A while back, I wrote an article about how Netflix was rebooting the Magic School Bus, one of the beloved television programs from my youth. Now, I am very skeptical about reboots because, well, they typically suck.
That’s because the producers try to rekindle the flames of our nostalgia by creating a product, which typically has very little or nothing to do with the original they’re trying to recreate, slap its name on it, and hope we don’t notice.
I was willing to give this one a shot, however, because if it even so much as remotely resembled the original series, I knew it was something I was going to want to share with my kids. Also, since many of the original cast members were returning to help steer the ship, I had my hopes that this reincarnation of the classic children’s program would be a success.
In late September, the inaugural first season of the redubbed Magic School Bus Rides Again, was released and I’ve had the opportunity to watch every episode(a couple of times).
There are some differences from the original, the biggest being a new Ms. Frizzle, but aside from that, this reboot felts as authentic as the original series which was a breath of fresh air amongst the flood of butchered retellings of some other childhood memories out there.
That’s not to say that it’s a scene-for-scene recreation with updated animations, but the formula which made the original so great is still the focal point of the show – a group of students are led by their quirky, carefree school teacher on outlandish and unbelievable fieldtrips that take them to inside of atoms or into high orbit around the earth, all in the name of science!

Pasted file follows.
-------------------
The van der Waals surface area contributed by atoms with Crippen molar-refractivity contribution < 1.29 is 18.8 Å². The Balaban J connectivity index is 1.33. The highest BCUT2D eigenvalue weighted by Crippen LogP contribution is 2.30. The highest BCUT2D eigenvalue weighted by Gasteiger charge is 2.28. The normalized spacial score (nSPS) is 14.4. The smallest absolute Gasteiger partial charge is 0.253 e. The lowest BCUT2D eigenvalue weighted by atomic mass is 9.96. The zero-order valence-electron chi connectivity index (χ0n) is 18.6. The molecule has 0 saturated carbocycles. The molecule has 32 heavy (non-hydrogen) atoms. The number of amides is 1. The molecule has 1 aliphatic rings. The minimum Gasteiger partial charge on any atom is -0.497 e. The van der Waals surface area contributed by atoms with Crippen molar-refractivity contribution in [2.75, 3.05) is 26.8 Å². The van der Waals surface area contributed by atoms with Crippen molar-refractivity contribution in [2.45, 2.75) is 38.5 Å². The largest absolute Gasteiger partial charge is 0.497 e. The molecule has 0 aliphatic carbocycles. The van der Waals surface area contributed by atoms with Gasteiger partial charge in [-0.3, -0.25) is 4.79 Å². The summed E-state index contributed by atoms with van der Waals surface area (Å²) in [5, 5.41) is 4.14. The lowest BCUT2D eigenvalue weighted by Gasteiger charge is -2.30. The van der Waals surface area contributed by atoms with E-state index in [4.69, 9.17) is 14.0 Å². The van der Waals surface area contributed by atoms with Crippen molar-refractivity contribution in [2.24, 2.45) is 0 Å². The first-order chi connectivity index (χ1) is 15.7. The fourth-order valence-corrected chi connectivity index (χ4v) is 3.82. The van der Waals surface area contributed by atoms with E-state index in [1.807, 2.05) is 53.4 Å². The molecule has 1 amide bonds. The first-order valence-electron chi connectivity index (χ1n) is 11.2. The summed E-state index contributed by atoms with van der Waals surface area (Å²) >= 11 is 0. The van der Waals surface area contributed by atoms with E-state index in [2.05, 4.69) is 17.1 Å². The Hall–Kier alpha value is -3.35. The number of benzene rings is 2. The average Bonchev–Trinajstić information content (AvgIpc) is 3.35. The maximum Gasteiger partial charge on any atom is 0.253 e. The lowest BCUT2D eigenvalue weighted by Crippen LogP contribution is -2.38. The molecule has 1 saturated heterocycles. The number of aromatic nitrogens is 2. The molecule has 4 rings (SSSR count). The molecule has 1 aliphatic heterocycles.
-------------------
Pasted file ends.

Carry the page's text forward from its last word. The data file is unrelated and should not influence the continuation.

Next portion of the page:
To be honest, if I hadn’t known any better, I would’ve assumed that this season was just a continuation of the last season, just updated for a new generation of kid. The characters are the same, with the exception of the aforementioned Ms. Frizzle, the intro music is almost exactly the same, and many of the one-liners, like Dorothy Ann always exclaiming “according to my research,” are still there too.
I can’t express just how pleased I am with this new series. It’s just as educational and fun as the original and the best part is my son loves it too!
I think a lot of Hollywood and the entertainment industry can learn a lot from this series when it comes to reboots – it’s not just about updating graphics or trying to cash in on this generation of parent’s nostalgia. If you’re going to reboot something, try to figure out why it worked in the first place and keep it intact because nothing will push an audience away faster than creating a crappy rendition of a classic.